Cambridge Audio expands Alva TT turntable range with cheaper aptX HD Bluetooth deck

Cambridge Audio Alva TT V2
(Image credit: Cambridge Audio)

It’s been three years, almost to the day, since Cambridge Audio launched the world’s first aptX HD Bluetooth turntable, the Alva TT (which went on to receive a solid review from us). And now, choosing the CES stage once again, the British hi-fi brand is launching a successor as well as a brand-new, more affordable deck.

The fittingly named Alva TT V2 (£1700, $1999) you can see above is the next-generation model of the 2019-released record player. It retains the original’s direct-drive design, pre-installed Alva MC cartridge, and the aptX HD Bluetooth streaming that allows owners to stream their vinyl wirelessly to wireless headphones or speakers, but this time there’s also a new-and-improved tonearm, with a detachable headshell offering an upgrade path, a switchable phono stage, and the option to turn the Bluetooth transmitter off. Cambridge says both new features are in response to customer feedback.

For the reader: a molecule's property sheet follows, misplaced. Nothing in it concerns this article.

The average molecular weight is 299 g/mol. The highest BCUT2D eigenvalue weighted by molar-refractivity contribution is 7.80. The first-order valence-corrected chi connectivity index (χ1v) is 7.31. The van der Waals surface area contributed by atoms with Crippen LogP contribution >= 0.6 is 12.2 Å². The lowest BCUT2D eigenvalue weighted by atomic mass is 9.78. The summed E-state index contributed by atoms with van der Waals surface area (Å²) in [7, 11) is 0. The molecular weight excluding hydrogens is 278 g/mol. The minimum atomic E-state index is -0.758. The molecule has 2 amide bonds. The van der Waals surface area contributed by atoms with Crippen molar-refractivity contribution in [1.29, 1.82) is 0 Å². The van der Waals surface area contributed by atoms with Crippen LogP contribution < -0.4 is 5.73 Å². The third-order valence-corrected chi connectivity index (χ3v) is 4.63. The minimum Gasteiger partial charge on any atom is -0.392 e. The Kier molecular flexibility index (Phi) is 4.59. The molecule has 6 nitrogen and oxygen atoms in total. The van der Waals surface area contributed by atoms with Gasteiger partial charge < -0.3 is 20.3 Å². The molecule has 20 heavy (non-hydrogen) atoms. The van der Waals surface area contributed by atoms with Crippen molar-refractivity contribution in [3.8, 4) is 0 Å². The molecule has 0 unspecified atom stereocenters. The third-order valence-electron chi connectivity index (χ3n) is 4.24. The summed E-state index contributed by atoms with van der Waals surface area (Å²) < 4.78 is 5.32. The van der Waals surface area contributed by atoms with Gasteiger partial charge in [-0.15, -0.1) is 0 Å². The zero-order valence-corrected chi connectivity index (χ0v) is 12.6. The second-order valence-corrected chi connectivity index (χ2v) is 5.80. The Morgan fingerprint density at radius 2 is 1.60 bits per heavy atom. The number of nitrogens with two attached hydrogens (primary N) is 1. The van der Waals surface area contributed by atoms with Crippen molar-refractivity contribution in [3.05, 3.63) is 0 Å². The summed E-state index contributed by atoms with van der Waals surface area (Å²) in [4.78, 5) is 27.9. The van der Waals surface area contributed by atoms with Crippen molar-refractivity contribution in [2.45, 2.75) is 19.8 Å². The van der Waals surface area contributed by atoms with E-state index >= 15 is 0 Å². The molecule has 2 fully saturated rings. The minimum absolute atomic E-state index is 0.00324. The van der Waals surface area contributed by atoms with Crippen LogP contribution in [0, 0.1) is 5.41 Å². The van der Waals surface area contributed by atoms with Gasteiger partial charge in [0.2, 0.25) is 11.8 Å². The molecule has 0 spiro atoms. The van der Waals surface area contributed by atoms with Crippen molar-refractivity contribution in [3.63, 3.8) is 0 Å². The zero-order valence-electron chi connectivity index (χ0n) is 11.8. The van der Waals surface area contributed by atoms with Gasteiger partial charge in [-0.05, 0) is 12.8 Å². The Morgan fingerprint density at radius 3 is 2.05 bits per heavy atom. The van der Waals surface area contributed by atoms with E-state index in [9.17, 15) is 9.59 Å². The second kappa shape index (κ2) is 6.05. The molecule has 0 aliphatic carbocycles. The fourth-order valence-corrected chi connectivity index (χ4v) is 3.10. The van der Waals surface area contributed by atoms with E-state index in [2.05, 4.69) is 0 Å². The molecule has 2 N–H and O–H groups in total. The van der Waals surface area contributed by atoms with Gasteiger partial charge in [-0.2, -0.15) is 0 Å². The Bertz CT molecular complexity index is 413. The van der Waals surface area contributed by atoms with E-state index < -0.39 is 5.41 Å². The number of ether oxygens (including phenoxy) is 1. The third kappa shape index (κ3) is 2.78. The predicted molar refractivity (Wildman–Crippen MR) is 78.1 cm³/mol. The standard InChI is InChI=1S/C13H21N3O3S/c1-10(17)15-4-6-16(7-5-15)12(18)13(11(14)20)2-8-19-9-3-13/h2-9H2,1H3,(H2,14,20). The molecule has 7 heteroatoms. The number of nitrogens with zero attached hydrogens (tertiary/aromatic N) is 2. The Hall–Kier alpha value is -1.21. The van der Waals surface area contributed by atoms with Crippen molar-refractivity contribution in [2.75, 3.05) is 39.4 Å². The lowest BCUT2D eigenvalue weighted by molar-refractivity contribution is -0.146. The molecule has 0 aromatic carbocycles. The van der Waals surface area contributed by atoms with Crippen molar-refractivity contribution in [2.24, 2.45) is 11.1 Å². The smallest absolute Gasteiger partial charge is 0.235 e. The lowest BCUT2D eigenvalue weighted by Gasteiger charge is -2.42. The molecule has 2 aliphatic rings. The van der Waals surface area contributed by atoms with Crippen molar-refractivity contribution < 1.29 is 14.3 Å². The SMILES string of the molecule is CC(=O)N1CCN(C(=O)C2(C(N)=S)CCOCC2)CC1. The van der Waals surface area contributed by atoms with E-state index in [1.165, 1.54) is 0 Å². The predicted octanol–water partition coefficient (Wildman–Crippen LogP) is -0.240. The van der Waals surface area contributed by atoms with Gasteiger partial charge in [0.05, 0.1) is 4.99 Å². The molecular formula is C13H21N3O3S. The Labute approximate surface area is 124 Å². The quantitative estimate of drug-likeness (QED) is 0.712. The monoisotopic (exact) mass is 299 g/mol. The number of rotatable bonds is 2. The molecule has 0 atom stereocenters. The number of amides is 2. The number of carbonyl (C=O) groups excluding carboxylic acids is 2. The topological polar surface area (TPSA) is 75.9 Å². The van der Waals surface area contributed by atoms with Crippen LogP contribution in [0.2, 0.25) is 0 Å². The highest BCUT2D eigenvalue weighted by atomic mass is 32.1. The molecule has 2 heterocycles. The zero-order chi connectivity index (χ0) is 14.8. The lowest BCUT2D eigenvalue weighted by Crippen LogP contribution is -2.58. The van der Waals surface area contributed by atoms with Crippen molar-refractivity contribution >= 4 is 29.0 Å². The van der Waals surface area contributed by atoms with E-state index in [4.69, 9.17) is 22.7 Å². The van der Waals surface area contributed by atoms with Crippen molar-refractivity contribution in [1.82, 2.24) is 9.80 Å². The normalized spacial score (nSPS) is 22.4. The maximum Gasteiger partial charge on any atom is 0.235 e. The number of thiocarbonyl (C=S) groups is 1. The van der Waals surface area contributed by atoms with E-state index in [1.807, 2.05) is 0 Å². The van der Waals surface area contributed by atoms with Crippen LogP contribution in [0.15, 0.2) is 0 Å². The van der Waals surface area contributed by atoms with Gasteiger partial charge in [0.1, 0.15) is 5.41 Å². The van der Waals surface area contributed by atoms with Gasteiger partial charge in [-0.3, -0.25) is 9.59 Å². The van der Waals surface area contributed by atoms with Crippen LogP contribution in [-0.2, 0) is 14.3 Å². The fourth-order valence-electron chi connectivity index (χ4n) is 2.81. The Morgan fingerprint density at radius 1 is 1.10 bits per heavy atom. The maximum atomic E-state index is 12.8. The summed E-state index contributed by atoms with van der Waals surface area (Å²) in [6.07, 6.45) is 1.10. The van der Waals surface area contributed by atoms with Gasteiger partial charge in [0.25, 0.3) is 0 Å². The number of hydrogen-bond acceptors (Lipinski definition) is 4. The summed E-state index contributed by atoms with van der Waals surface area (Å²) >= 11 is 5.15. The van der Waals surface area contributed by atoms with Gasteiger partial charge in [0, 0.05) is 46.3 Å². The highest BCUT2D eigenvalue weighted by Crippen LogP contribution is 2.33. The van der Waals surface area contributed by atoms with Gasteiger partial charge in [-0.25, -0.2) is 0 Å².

Cambridge Audio Alva ST

(Image credit: Cambridge Audio)

Then there’s the all-new Alva ST (above), a more affordable, belt-drive turntable priced at £850 ($999). The Alva ST’s belt-drive design is complemented by a 1mm aluminium top plate and a vibration-dampening absorption layer on top of MDF, with the detachable Audio Technica AT-VM95e moving magnet cartridge coming pre-installed. It shares its sibling’s aptX HD Bluetooth streaming, the same new tonearm, and a switchable phono stage.

The Cambridge Audio Alva TT V2 and Alva ST turntables will be available in spring this year, and our expectations of both are high. Now that there are more aptX HD Bluetooth headphones and devices out there, streaming vinyl wirelessly in 24-bit is more viable and, while still niche, perhaps more attractive than ever before.


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Becky Roberts

Becky is the managing editor of What Hi-Fi? and, since her recent move to Melbourne, also the editor of Australian Hi-Fi magazine. During her 10 years in the hi-fi industry, she has been fortunate enough to travel the world to report on the biggest and most exciting brands in hi-fi and consumer tech (and has had the jetlag and hangovers to remember them by). In her spare time, Becky can often be found running, watching Liverpool FC and horror movies, and hunting for gluten-free cake.